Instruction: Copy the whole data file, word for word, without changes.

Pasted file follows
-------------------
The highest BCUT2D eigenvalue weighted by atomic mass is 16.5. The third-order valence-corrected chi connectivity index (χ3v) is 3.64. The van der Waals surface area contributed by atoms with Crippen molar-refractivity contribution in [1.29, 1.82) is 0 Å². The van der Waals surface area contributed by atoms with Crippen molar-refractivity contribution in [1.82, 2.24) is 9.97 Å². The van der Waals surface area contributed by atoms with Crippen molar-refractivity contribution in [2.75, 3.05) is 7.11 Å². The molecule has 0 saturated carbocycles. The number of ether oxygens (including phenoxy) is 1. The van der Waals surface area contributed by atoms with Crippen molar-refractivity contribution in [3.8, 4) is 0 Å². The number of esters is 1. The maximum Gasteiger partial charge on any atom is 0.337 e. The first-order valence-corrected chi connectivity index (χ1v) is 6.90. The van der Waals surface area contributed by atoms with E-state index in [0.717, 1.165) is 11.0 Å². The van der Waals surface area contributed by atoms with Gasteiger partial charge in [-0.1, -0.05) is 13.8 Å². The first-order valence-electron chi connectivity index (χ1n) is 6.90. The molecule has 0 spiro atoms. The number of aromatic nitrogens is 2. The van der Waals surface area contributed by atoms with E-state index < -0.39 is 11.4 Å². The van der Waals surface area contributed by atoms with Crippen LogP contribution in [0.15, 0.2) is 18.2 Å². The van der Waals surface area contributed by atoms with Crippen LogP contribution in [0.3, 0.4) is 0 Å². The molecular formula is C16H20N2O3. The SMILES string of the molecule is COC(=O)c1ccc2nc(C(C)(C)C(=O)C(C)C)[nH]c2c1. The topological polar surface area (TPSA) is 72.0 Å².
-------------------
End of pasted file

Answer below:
The highest BCUT2D eigenvalue weighted by atomic mass is 16.5. The third-order valence-corrected chi connectivity index (χ3v) is 3.64. The van der Waals surface area contributed by atoms with Crippen molar-refractivity contribution in [1.29, 1.82) is 0 Å². The van der Waals surface area contributed by atoms with Crippen molar-refractivity contribution in [1.82, 2.24) is 9.97 Å². The van der Waals surface area contributed by atoms with Crippen molar-refractivity contribution in [2.75, 3.05) is 7.11 Å². The molecule has 0 saturated carbocycles. The number of ether oxygens (including phenoxy) is 1. The van der Waals surface area contributed by atoms with Crippen molar-refractivity contribution in [3.8, 4) is 0 Å². The number of esters is 1. The maximum Gasteiger partial charge on any atom is 0.337 e. The first-order valence-corrected chi connectivity index (χ1v) is 6.90. The van der Waals surface area contributed by atoms with E-state index in [0.717, 1.165) is 11.0 Å². The van der Waals surface area contributed by atoms with Gasteiger partial charge in [-0.1, -0.05) is 13.8 Å². The first-order valence-electron chi connectivity index (χ1n) is 6.90. The molecule has 0 spiro atoms. The number of aromatic nitrogens is 2. The van der Waals surface area contributed by atoms with E-state index < -0.39 is 11.4 Å². The van der Waals surface area contributed by atoms with Crippen LogP contribution in [0.15, 0.2) is 18.2 Å². The van der Waals surface area contributed by atoms with Crippen LogP contribution in [0.3, 0.4) is 0 Å². The molecular formula is C16H20N2O3. The SMILES string of the molecule is COC(=O)c1ccc2nc(C(C)(C)C(=O)C(C)C)[nH]c2c1. The topological polar surface area (TPSA) is 72.0 Å².